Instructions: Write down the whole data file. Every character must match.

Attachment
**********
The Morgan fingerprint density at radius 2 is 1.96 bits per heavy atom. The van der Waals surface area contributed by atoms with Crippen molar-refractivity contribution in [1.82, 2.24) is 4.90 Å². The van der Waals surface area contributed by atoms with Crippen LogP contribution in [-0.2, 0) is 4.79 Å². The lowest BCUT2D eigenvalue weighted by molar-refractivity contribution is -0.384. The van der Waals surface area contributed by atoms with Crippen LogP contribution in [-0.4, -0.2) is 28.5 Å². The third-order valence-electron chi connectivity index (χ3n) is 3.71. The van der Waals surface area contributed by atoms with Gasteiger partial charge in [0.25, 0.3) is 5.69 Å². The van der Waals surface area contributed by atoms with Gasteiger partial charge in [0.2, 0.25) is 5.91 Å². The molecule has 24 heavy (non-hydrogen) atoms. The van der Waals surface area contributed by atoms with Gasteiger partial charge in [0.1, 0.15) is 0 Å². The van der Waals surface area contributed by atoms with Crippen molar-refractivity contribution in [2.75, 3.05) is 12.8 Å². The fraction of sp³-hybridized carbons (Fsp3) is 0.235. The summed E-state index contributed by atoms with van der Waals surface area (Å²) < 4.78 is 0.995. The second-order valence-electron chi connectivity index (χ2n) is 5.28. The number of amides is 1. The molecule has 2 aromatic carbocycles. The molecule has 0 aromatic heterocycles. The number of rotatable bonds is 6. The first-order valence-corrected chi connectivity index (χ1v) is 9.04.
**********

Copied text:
The Morgan fingerprint density at radius 2 is 1.96 bits per heavy atom. The van der Waals surface area contributed by atoms with Crippen molar-refractivity contribution in [1.82, 2.24) is 4.90 Å². The van der Waals surface area contributed by atoms with Crippen LogP contribution in [-0.2, 0) is 4.79 Å². The lowest BCUT2D eigenvalue weighted by molar-refractivity contribution is -0.384. The van der Waals surface area contributed by atoms with Crippen LogP contribution in [-0.4, -0.2) is 28.5 Å². The third-order valence-electron chi connectivity index (χ3n) is 3.71. The van der Waals surface area contributed by atoms with Gasteiger partial charge in [0.25, 0.3) is 5.69 Å². The van der Waals surface area contributed by atoms with Gasteiger partial charge in [0.2, 0.25) is 5.91 Å². The molecule has 24 heavy (non-hydrogen) atoms. The van der Waals surface area contributed by atoms with Gasteiger partial charge in [0.1, 0.15) is 0 Å². The van der Waals surface area contributed by atoms with Crippen molar-refractivity contribution in [2.75, 3.05) is 12.8 Å². The fraction of sp³-hybridized carbons (Fsp3) is 0.235. The summed E-state index contributed by atoms with van der Waals surface area (Å²) < 4.78 is 0.995. The second-order valence-electron chi connectivity index (χ2n) is 5.28. The number of amides is 1. The molecule has 2 aromatic carbocycles. The molecule has 0 aromatic heterocycles. The number of rotatable bonds is 6. The first-order valence-corrected chi connectivity index (χ1v) is 9.04.